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Is Gel or Cream Better for Pain Relief?

Aug. 06, 2022

Whether you suffer from arthritis pain, are an athlete hoping to find relief from an injury, or you sprained your knee while working in the yard - you've likely reached for a bottle of topical pain reliever at one time or another. These over-the-counter products are applied directly to the skin and come in gels, creams, sprays, and patches.


What ingredients are in topical pain relievers and how do they work?

Over-the-counter topical pain relievers usually include methyl salicylate (also known as oil wintergreen). This ingredient gives topical pain relievers a minty flavor and creates a cooling sensation when applied to the skin.


Methyl salicylate is often used as a counter-irritant, essentially acting as a distraction to the point of pain. Depending on the product and the other ingredients in it, these rub-on therapies may also contain non-steroidal anti-inflammatory drugs (NSAIDs). You know that NSAIDs come from drugs like ibuprofen and aspirin. When it is absorbed into the skin, it can reduce the inflammatory response.

Pain Relief Cream

 Pain Relief Cream

Some topical pain relievers also contain capsaicin, a compound found in chili peppers that is responsible for producing a warm sensation.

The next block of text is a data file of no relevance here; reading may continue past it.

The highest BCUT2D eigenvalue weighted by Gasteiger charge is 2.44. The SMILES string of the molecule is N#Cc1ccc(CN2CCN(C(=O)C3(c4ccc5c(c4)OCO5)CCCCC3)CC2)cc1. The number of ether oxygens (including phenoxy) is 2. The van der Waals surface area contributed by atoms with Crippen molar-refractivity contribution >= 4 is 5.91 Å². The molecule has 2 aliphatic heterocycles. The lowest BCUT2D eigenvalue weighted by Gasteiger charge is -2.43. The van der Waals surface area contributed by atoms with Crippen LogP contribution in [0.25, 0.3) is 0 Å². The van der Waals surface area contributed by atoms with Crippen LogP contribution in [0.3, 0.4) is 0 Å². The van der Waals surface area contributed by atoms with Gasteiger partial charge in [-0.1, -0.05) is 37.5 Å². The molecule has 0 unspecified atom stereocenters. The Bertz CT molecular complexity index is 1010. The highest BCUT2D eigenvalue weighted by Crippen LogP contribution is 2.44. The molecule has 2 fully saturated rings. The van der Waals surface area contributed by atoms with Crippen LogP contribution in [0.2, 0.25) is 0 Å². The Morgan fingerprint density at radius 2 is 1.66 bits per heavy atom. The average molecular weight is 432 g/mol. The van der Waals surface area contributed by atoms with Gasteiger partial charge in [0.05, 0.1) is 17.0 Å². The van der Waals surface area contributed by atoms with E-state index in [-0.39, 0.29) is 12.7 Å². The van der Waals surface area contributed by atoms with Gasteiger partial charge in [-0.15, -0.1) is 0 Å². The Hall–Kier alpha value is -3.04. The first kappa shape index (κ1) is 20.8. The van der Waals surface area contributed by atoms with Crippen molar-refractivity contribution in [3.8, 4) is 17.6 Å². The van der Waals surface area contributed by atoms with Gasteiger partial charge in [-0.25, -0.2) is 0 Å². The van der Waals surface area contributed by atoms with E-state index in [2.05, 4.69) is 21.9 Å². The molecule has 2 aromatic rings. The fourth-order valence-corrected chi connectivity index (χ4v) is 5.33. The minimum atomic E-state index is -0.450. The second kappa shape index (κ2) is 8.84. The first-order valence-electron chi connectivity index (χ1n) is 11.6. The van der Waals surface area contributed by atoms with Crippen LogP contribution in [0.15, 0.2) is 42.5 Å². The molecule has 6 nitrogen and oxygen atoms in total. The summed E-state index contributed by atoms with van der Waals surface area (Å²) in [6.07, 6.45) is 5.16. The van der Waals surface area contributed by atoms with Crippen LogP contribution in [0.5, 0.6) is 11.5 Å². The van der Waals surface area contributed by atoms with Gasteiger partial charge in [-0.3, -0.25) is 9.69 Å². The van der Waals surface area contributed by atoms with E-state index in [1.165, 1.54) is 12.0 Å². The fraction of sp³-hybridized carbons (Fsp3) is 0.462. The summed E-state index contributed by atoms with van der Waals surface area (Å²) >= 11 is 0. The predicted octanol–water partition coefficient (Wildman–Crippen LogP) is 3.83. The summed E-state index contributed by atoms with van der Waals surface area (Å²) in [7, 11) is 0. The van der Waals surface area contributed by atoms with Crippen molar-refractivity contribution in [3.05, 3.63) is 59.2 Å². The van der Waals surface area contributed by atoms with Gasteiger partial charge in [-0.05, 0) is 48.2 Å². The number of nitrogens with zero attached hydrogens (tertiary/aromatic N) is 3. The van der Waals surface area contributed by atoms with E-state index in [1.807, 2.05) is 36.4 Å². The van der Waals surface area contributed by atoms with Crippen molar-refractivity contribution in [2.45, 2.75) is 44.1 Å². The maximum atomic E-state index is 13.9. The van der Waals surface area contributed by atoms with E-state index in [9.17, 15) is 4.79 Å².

Other products may contain menthol, also known as menthol camphor, which produces a cooling sensation and can trick people into thinking their skin or body temperature is dropping. In return, this cooling sensation desensitizes nerve endings. Like ice or cold packs, menthol decreases arterial blood flow.


Why would anyone use topical pain relievers?

Topical pain relievers work best for acute musculoskeletal pain, not chronic pain. Therefore, if you have unbearable neck pain or a strained shoulder muscle, you may benefit from applying a layer.


These products are also used to treat.



Minor aches and pains.

Muscle strains or soreness.

Sprains and strains.

Cancer-related discomfort and pain have also been shown to be improved by topical pain relievers.

Lidocaine Cream

 Lidocaine Cream

Gels, creams, sprays, or patches - what's best?

It all comes down to personal preference, but it's important to review the active ingredients in each product. If you're looking for an easy-to-use spray with capsaicin, it may only be available in gel form. So, read the label first and decide what you are looking for.


Patches usually work well in areas where they can be applied on a flat surface, so it may be best to reach for this product for back or neck pain. On the other hand, creams or gels may be best used for elbow or knee pain so that the joint can still move and bend.

Deep Cold Pain Relief Gel

 Deep Cold Pain Relief Gel

If you use topical pain relievers, be sure to


Read the label carefully before using the product.

Do not apply to open wounds or skin that has been injured or irritated.

Do not use it near the eyes.

Do not use heat, especially heating pads or hot water.

If a rash develops, discontinue use and tell your doctor.

If the burning sensation is too painful and uncomfortable, use a towel to remove the product from the skin.

Experts recommend not using topical pain relievers (of any kind) if you are pregnant.

Contact us today to learn more about Health & Beyond's best pain relief creams.

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